Here’s to not falling into the blogging “catch-up” trap, where I recount what has happened since I last updated in June. Suffice it to say that there have been victories and defeats, personally and professionally. Every teaching day is still massively challenging, and I remain grateful for my students and their families, for my charter network, and for the love and support of my friends and family. I have officially completed 3/4 of my corps commitment and am enjoying a much-needed break in my parents’ home in Virginia.
I have a lot on my mind regarding Teach For America, and the publication of this article (http://jacobinmag.com/winter-2012/teach-for-america/) has allowed many of my jumbled thoughts to coalesce. The article alleges that, “TFA exists for nothing if not for adjusting poor children to the regime otherwise known as the American meritocracy.” The author writes much about the threat to “regular teachers” and teachers unions that Teach For America poses, and he lambasts Rhee, Kopp, and others for relying on standardized tests as evidence of success with students.
I am a corps member. The majority of teachers in my charter school are corps members, as are the majority of my friends who teach in public schools. And yet, we are a varied crowd. Our motivations to teach and our daily renewal of our commitment to teach (yes, each day is a deliberate decision) are varied. Most corps members are (by requirement or otherwise) members of their local teachers union; some are not. Some live in the communities where they teach; others do not. Many will stay in the classroom or pursue leadership in their school system; others will not.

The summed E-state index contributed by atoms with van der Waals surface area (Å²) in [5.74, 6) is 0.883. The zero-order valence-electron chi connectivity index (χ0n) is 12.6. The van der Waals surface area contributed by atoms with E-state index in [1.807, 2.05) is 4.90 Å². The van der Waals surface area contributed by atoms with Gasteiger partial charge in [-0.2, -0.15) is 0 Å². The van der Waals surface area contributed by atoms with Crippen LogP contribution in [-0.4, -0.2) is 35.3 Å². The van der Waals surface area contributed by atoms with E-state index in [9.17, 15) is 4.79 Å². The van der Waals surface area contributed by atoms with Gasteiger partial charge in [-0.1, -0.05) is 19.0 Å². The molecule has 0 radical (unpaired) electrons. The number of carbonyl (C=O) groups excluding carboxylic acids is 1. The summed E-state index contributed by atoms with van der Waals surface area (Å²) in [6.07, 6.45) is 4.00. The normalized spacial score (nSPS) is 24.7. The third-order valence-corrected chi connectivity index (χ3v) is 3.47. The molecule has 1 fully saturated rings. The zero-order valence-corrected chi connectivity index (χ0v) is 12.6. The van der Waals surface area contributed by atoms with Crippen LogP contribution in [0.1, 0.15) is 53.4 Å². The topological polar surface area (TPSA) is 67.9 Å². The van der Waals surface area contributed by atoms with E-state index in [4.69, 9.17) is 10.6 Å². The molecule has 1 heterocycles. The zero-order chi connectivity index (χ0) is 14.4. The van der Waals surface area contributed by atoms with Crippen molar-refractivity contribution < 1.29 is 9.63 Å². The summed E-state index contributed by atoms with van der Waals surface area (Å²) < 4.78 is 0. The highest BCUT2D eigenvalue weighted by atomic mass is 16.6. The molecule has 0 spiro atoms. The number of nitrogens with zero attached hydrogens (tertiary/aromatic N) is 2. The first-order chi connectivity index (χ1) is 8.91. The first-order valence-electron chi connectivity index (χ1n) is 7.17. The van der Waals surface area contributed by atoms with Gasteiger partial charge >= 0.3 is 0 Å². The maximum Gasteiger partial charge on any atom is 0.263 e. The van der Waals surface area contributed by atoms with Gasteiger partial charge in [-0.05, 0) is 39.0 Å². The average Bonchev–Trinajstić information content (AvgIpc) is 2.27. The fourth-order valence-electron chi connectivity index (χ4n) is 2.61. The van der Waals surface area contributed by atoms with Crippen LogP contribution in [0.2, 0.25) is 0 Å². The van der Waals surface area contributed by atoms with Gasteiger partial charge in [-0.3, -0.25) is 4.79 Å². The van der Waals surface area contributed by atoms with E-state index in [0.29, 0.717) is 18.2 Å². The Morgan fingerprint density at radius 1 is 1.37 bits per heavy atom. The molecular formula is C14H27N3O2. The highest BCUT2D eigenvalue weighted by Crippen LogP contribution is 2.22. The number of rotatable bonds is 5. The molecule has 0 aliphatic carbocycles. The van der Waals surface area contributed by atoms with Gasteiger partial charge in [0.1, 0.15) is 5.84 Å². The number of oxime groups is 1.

And you know what’s striking about all of those things? The same is true for traditionally trained teachers, who entered the profession for different reasons, will stay for varied amounts of time, interact with their students uniquely, and collaborate with fellow teachers as they please.
Critics of Teach For America seem to blindly generalize about the corps in ways that I have never heard a corps member blindly generalize about traditionally trained teachers. (It would be absurd, of course, to make sweeping statements about the majority teaching population in the United States.) Sometimes they write in a defeatist manner (“The more exclusive TFA becomes, the more ordinary regular teachers seem.”) and other times more aggressively. In most cases, corps members are perceived as a monolith of naive individuals who lack criticism for our own organization.
But, I invite our critics to step into our professional development sessions (open to the public) or our summer training institute and to hear the banter in which corps members engage. We are also concerned about the state of teachers unions- rarely are we strictly in favor or against, but we do keep student welfare at the heart of the discussion. We are also concerned about the impact that short term teaching may have on students and a community. We are also concerned about the politics of education reform and about the huge emphasis on standardized tests. We have various ideas about teacher accountability, about charter schools, and about racial and socioeconomic divisions between teachers and students.
This is no “debate” in which we’re currently engaging- it’s a teaching civil war that distracts our energy from the ones we serve. We don’t have to agree on everything politically in order to create nurturing and encouraging classrooms for the children of America. Let’s model for our students what it looks like when we acknowledge nuances in policy and personal opinions in the midst of disagreements.
We can do better- I’m committed to valuing teachers as individuals, despite their training and background. Are you?
For the Kids,